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It was my second year of teaching high school English and only my third parent-teacher conference. In came one of my students with his mother and older sister. Partly because of my nerves, but also because of my deep-seated interest in hearing what my students had to say about their performance, I asked the student to discuss with his mother and sister what we had been doing in class and how he thought his work was going.
He shyly took the lead, and I diligently took notes and occasionally filled in details of forgotten book titles. When his description slowed down, his sister interrupted, telling me with fierce confidence that she was studying to be a teacher. She wanted to know why she did not see her brother laboring over English homework each and every night.
I was stunned. I knew that I did not feel that homework for homework's sake was helpful, but now I had to explain myself. It was a moment of coming into my own pedagogy. I took a breath and started to explain my many reasons for not providing homework every night.
A range of thoughts came rushing out of my mouth. I started with my own experience in high school: staying up until 1:00 or 2:00 in the morning struggling to get all my homework done after I came home from a full day of school and sports practice—and admittedly not giving it all the attention that I would have liked.
And what if the work I assigned did not make sense to the students and I wasn't there to clarify the assignment? Wouldn't this add further frustration? Or if it were overly simple, would I be wasting my students' time? I did not want to fall into the trap of giving homework just for the sake of it.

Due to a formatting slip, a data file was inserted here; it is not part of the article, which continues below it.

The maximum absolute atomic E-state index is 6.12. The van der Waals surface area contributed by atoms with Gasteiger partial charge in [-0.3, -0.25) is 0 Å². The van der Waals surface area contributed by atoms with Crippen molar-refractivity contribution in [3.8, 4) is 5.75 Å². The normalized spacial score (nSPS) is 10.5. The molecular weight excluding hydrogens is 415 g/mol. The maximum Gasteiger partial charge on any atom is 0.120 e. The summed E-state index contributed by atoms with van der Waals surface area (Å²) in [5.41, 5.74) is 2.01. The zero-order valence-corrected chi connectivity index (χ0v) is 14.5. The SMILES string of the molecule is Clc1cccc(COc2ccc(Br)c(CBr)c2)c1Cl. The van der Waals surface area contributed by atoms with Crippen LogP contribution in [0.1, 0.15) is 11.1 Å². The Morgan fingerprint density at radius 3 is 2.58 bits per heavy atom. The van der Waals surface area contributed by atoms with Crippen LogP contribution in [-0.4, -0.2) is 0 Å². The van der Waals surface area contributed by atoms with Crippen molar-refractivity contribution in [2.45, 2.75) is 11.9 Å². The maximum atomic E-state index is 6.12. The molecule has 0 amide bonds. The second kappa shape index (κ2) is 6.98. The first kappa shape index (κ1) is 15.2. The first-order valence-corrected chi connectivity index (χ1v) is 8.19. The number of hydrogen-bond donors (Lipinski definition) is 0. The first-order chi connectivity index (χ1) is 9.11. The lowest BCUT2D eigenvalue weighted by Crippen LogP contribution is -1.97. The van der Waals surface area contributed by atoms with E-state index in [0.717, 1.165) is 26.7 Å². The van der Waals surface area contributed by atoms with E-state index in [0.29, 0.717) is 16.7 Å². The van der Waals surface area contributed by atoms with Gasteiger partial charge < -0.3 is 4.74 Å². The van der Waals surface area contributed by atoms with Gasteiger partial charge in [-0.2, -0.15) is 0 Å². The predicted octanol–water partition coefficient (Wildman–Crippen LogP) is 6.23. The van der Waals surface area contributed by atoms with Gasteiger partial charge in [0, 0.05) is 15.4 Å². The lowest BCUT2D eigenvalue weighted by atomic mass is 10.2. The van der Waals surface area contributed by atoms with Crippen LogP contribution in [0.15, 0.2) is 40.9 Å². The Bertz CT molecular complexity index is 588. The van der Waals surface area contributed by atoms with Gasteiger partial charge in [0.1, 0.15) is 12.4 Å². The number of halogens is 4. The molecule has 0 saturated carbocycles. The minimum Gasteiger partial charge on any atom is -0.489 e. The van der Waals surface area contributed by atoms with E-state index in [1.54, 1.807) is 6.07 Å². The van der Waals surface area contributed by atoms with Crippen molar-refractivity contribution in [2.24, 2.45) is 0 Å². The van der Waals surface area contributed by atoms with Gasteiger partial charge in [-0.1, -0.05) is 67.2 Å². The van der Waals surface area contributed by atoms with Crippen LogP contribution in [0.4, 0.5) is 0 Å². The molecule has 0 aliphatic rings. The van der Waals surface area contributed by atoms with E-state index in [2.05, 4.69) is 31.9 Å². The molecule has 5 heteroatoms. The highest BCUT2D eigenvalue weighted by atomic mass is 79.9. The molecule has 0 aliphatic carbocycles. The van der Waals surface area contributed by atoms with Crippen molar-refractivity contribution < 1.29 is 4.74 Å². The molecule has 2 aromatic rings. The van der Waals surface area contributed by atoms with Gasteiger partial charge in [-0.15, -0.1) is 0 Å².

Having articulated my reasons, I seemed to have reassured my student and his sister. After that encounter, I realized that although I had my reasons for not giving homework every night, I needed to be more explicit—to myself, to my students, to the administration, and to students' families—about it.
Assigning Meaningful Work
In subsequent units that I prepared for my classes, I decided to offer variety in the work I wanted the students to create, which was a combination of curriculum requirements and what students themselves had expressed interest in doing.
There was always a choice of assignments throughout the unit, and I promised students that I would give them several nights to work on each assignment. This gave them time and space to work out the material on their own, while also allowing them a chance to come to me during the school day with any struggles they might be having.
In the units I created, I hoped to organize a space for the students to write about what they knew, their lives, and their experiences. Through this, I was able to learn a lot about my students; their lives outside of school; and the people, places, and things that were important to them.
At the same time, I hoped to open a space where the students could think through their experiences in relation to the work we engaged in, in the classroom. In a way, the units allowed us to come to know who we are, what we desire, and the ways these desires play out in our day-to-day interactions.